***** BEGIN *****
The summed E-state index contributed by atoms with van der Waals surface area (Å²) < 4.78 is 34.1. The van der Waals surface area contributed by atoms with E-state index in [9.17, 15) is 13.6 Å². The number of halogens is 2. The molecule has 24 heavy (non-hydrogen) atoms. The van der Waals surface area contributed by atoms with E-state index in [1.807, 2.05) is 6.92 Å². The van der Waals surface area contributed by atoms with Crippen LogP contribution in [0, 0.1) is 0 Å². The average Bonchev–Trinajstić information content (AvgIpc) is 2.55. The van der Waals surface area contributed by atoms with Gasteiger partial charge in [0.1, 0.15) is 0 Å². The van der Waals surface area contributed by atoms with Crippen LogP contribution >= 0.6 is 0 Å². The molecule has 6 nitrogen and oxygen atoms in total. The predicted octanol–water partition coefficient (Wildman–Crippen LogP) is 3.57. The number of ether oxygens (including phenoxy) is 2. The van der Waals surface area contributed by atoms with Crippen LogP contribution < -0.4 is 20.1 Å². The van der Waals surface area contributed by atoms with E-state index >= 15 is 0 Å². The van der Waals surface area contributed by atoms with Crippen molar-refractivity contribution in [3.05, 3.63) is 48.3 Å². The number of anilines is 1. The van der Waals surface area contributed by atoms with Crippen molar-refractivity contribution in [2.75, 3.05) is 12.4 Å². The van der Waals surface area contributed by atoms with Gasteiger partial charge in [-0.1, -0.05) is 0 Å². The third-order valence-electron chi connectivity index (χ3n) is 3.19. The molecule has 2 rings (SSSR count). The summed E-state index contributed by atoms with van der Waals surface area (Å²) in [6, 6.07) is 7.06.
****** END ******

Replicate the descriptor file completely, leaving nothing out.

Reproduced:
The summed E-state index contributed by atoms with van der Waals surface area (Å²) < 4.78 is 34.1. The van der Waals surface area contributed by atoms with E-state index in [9.17, 15) is 13.6 Å². The number of halogens is 2. The molecule has 24 heavy (non-hydrogen) atoms. The van der Waals surface area contributed by atoms with E-state index in [1.807, 2.05) is 6.92 Å². The van der Waals surface area contributed by atoms with Crippen LogP contribution in [0, 0.1) is 0 Å². The average Bonchev–Trinajstić information content (AvgIpc) is 2.55. The van der Waals surface area contributed by atoms with Gasteiger partial charge in [0.1, 0.15) is 0 Å². The van der Waals surface area contributed by atoms with Crippen LogP contribution >= 0.6 is 0 Å². The molecule has 6 nitrogen and oxygen atoms in total. The predicted octanol–water partition coefficient (Wildman–Crippen LogP) is 3.57. The number of ether oxygens (including phenoxy) is 2. The van der Waals surface area contributed by atoms with Crippen LogP contribution < -0.4 is 20.1 Å². The van der Waals surface area contributed by atoms with E-state index >= 15 is 0 Å². The van der Waals surface area contributed by atoms with Crippen molar-refractivity contribution in [3.05, 3.63) is 48.3 Å². The number of anilines is 1. The van der Waals surface area contributed by atoms with Crippen molar-refractivity contribution in [2.75, 3.05) is 12.4 Å². The van der Waals surface area contributed by atoms with Gasteiger partial charge in [-0.1, -0.05) is 0 Å². The third-order valence-electron chi connectivity index (χ3n) is 3.19. The molecule has 2 rings (SSSR count). The summed E-state index contributed by atoms with van der Waals surface area (Å²) in [6, 6.07) is 7.06.